In general, CT is very useful to provide the following information about masses:
1. What is the origin of the mass?
2. Where are the margins of the mass?
3. Is the mass invading important structures?
4. Is underlying bone destruction present?
5. Is surgical resection possible?
If these questions are answered and a biopsy is obtained, an accurate prognosis can be given. Studies have shown that the gross margin of tumors often extends beyond palpable limits. By accurately mapping the margins of a mass, surgery and radiation therapy have a greater chance of success. MRI is also very accurate at depicting mass margins.
CT can depict the anatomy of the ear with great detail. The main indication for imaging the ear with CT is to document that there is middle or inner ear involvement and to determine which surgical procedure is indicated (ear canal ablation, bulla osteotomy, etc.). In cases of otitis media, fluid is visible in the osseous bulla. If chronic, the osseous bulla becomes thick and sclerotic. Rarely, tumors of the ear are encountered and are often differentiated from otitis by destruction of the bulla.
CT is relatively insensitive at detecting soft tissue injuries. Ultrasound and MRI have much greater soft tissue imaging capabilities and are preferred. CT is useful for confirming medial coronoid process fractures in the elbow. These fractures are very difficult to visualize radiographically, but are easily detected with CT.
For imaging of the head, CT has great advantage over radiographs. Small fractures can be difficult to see on radiographs, but are easy to visualize with CT. This is especially true for fractures involving the TM joints or calvarium. In the first 24 hours after skull trauma, CT can detect subarachnoid and brain hemorrhage. After this time, MRI is more useful for this purpose.
CT excretory urography is useful for confirming and localizing the presence of ureteroliths or other causes of ureteral obstruction. It can also be utilized to evaluate for ectopic ureters and is preferred over standard radiographic techniques at this time, though studies need to be done to determine if it has greater accuracy.
CT of the chest has been revolutionized by two new developments in scanning. These are the ability to scan quickly with the new spiral scanners and the ability to acquire very thin slices (high resolution CT). With spiral CT scanners, the entire chest can be scanned during a single breath. This also means that small intrapulmonary abnormalities such as a pulmonary metastasis will not be missed because of variations in inspiratory effort.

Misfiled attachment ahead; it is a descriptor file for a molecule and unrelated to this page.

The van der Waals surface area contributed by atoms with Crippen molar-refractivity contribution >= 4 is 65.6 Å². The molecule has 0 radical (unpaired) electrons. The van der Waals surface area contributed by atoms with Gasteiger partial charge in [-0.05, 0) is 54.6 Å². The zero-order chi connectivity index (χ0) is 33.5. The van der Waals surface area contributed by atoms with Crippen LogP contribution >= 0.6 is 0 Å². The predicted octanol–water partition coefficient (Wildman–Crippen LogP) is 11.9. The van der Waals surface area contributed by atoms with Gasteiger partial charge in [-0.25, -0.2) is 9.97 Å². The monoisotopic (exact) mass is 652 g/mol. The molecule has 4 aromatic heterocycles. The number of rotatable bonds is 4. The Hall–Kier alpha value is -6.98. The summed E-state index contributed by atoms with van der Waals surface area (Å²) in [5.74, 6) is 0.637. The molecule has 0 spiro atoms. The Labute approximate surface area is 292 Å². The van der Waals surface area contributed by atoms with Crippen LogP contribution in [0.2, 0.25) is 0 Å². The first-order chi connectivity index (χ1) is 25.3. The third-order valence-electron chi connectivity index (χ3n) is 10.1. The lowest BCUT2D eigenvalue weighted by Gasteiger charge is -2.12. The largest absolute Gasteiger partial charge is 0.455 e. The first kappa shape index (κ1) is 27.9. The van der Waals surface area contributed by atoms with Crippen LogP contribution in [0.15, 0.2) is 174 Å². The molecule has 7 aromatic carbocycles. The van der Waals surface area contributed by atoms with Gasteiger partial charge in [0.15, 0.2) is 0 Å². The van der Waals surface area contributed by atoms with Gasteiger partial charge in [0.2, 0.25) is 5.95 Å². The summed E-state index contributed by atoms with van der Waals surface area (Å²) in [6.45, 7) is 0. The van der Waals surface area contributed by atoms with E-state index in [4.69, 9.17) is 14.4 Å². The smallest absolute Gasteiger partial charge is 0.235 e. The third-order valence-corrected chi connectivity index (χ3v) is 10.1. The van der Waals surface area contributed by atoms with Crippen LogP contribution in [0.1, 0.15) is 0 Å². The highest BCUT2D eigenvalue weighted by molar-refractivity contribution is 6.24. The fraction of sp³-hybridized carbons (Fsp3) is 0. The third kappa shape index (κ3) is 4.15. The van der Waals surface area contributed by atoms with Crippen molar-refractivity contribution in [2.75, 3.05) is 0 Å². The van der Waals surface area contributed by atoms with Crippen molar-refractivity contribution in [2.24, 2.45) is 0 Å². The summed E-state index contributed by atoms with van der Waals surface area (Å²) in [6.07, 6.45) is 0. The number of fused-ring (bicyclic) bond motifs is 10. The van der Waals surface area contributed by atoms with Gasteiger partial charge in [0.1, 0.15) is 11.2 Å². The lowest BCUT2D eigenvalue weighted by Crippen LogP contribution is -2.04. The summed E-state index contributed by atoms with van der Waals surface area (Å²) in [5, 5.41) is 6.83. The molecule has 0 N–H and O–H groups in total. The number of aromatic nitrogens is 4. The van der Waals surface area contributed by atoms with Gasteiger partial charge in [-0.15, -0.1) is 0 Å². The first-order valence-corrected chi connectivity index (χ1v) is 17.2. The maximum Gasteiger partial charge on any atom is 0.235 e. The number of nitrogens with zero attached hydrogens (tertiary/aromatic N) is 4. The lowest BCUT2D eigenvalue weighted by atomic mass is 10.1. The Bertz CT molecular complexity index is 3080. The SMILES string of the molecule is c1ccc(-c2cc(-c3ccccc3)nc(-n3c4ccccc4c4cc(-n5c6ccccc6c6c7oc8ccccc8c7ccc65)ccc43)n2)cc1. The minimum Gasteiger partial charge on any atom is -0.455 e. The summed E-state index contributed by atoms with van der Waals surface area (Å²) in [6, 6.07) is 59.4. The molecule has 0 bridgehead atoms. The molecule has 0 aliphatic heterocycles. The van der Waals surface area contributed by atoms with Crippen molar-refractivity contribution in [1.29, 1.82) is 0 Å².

Contrast enhanced CT of the chest is usually used for staging lung cancer and for assessing masses in the mediastinum. High resolution CT is used to image the lung parenchyma. The thin slices (1.5 mm) improve the resolution, making it possible to diagnose and assess the extent of diseases. Pulmonary diseases can be characterized with greater clarity than radiographs, but at this time the added information does not add great value to prioritizing differentials or changing the diagnostic plan.
Ultrasound is the preferred modality to assess the abdomen in animals. As a diagnostic tool, CT provides no advantage for the diagnosis of most conditions (there are a few exceptions). The pelvis inlet is one place in the abdomen that is difficult to visualize with ultrasound, so CT is useful to stage tumors in this area.
In general, MRI is the preferred modality to assess problems of the spinal chord. With CT imaging, contrast in the subarchnoid space (such as with myelography) is necessary to outline the spinal chord and visualize lesions around the chord. The exception to this generalization is with the lumbosacral region. A large amount of epidural fat around the nerve roots in this region facilitates visualization of lesions at this site without contrast. Tumors involving the vertebral bodies can also be well characterized with CT.
As with the spine, MRI is preferred over CT for detecting brain diseases. MR has much greater contrast resolution for soft tissues and has higher sensitivity for detecting smaller neoplastic, inflammatory, and vascular lesions. The tradeoff is a higher expense and longer image acquisition times (~30-40 minutes for MRI vs. 5 minutes for CT). With contrast enhancement, CT can detect most lesions that are larger than 1 in size. CT is very sensitive at detecting pituitary macroadenomas since the pituitary gland does not have a bloodbrain barrier and will readily contrast enhance.